90 Percent Birds Plastic
Published: September 1, 2015
90 Percent Birds Plastic, The majority of seabirds like albatrosses and penguins have eaten plastic of some kind, possibly from trash that has been washed out into the ocean, according to a press release.
A new study discovered that 90 percent of existing seabirds today have ingested plastic, mistaking it for food, and many of them have plastic remaining in their gut. The study used information from literature published from 1962 to 2012 and employed a model to adjust the data to find the present trend.
Previous data showed that 80 out of 135, or 59 percent, of seabird species ingested plastic from 1962 to 2012. At present this translates to 90 percent of seabird species ingesting plastic. Based on the study authors’ model, the greatest threat for the birds is at the Tasman Sea between New Zealand and Australia.
“We predict, using historical observations, that 90 percent of individual seabirds have eaten plastic. This is a huge amount and really points to the ubiquity of plastic pollution,” said Chris Wilcox, lead study author and senior research scientist at CSIRO Oceans and Atmosphere.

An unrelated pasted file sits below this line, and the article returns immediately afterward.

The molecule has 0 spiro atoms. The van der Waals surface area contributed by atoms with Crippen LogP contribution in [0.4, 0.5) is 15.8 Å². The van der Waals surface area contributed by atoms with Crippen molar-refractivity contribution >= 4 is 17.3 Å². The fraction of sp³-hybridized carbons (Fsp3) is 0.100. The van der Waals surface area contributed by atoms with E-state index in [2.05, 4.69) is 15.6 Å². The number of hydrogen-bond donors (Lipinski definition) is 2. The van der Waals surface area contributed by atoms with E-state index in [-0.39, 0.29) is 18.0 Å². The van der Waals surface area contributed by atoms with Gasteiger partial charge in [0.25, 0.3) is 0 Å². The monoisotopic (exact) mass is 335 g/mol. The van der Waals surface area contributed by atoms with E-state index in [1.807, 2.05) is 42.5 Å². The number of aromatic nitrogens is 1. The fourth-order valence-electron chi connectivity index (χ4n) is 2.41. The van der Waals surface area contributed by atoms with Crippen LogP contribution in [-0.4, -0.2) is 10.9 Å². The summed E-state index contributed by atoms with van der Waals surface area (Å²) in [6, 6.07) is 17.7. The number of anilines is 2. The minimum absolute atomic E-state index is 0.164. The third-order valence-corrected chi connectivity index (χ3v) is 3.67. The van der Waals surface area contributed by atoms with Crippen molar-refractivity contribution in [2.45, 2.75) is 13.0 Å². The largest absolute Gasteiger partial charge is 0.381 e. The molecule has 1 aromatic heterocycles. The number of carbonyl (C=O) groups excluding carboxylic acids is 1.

The researchers also predicted that by 2050, 99 percent of all seabird species will have ingested plastic.
“Plastic in seabirds is ubiquitous, and it’s increasing,” Wilcox told BBC News.
“Every ocean is now filled with plastic,” study co-author Van Sebille of the Imperial College London said. “Some have more than others, but what we found is that even the oceans that are not known for their plastic – they still have quite a bit of plastic and they can be where the harm is really done just because that’s where all the birds live.”
However, while the problem may be extensive, the authors noted that it can be solved through efficient solid waste management. If plastic waste can be stopped from being washed out into the ocean, the seabirds may be able to recover quickly.
“Because exposure to plastic turns out to be a strong predictor of how much plastic the birds have in them – that is, the more plastic they’re exposed to, the more they ingest – this implies that if we reduce the amount of plastic going into the oceans, you would expect all these species to essentially respond,” Wilcox said. “And this makes this problem different from something like climate change. It ought to be relatively easy to fix.”
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